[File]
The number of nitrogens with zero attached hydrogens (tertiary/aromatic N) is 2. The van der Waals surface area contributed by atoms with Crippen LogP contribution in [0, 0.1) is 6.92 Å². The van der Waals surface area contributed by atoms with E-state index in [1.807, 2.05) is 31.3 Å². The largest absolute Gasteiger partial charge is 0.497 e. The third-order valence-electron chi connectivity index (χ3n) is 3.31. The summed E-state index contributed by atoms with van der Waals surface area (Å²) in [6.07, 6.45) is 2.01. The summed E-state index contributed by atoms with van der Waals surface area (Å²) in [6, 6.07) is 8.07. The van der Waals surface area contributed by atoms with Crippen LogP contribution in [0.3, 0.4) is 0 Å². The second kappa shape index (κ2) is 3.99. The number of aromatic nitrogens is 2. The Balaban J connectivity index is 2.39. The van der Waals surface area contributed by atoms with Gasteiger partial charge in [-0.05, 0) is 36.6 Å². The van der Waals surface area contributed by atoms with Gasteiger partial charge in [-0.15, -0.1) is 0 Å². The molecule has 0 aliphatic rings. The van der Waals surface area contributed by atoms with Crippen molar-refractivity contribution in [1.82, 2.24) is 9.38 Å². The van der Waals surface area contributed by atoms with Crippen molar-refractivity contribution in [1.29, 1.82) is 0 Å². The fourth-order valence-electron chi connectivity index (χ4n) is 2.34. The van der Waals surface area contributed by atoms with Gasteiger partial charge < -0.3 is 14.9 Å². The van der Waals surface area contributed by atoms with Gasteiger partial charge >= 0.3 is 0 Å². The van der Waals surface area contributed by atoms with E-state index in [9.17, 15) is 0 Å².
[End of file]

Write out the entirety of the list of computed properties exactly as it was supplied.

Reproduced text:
The number of nitrogens with zero attached hydrogens (tertiary/aromatic N) is 2. The van der Waals surface area contributed by atoms with Crippen LogP contribution in [0, 0.1) is 6.92 Å². The van der Waals surface area contributed by atoms with E-state index in [1.807, 2.05) is 31.3 Å². The largest absolute Gasteiger partial charge is 0.497 e. The third-order valence-electron chi connectivity index (χ3n) is 3.31. The summed E-state index contributed by atoms with van der Waals surface area (Å²) in [6.07, 6.45) is 2.01. The summed E-state index contributed by atoms with van der Waals surface area (Å²) in [6, 6.07) is 8.07. The van der Waals surface area contributed by atoms with Crippen LogP contribution in [0.3, 0.4) is 0 Å². The second kappa shape index (κ2) is 3.99. The number of aromatic nitrogens is 2. The Balaban J connectivity index is 2.39. The van der Waals surface area contributed by atoms with Gasteiger partial charge in [-0.05, 0) is 36.6 Å². The van der Waals surface area contributed by atoms with Gasteiger partial charge in [-0.15, -0.1) is 0 Å². The molecule has 0 aliphatic rings. The van der Waals surface area contributed by atoms with Crippen molar-refractivity contribution in [1.82, 2.24) is 9.38 Å². The van der Waals surface area contributed by atoms with Crippen molar-refractivity contribution in [1.29, 1.82) is 0 Å². The fourth-order valence-electron chi connectivity index (χ4n) is 2.34. The van der Waals surface area contributed by atoms with Gasteiger partial charge < -0.3 is 14.9 Å². The van der Waals surface area contributed by atoms with Gasteiger partial charge >= 0.3 is 0 Å². The van der Waals surface area contributed by atoms with E-state index in [9.17, 15) is 0 Å².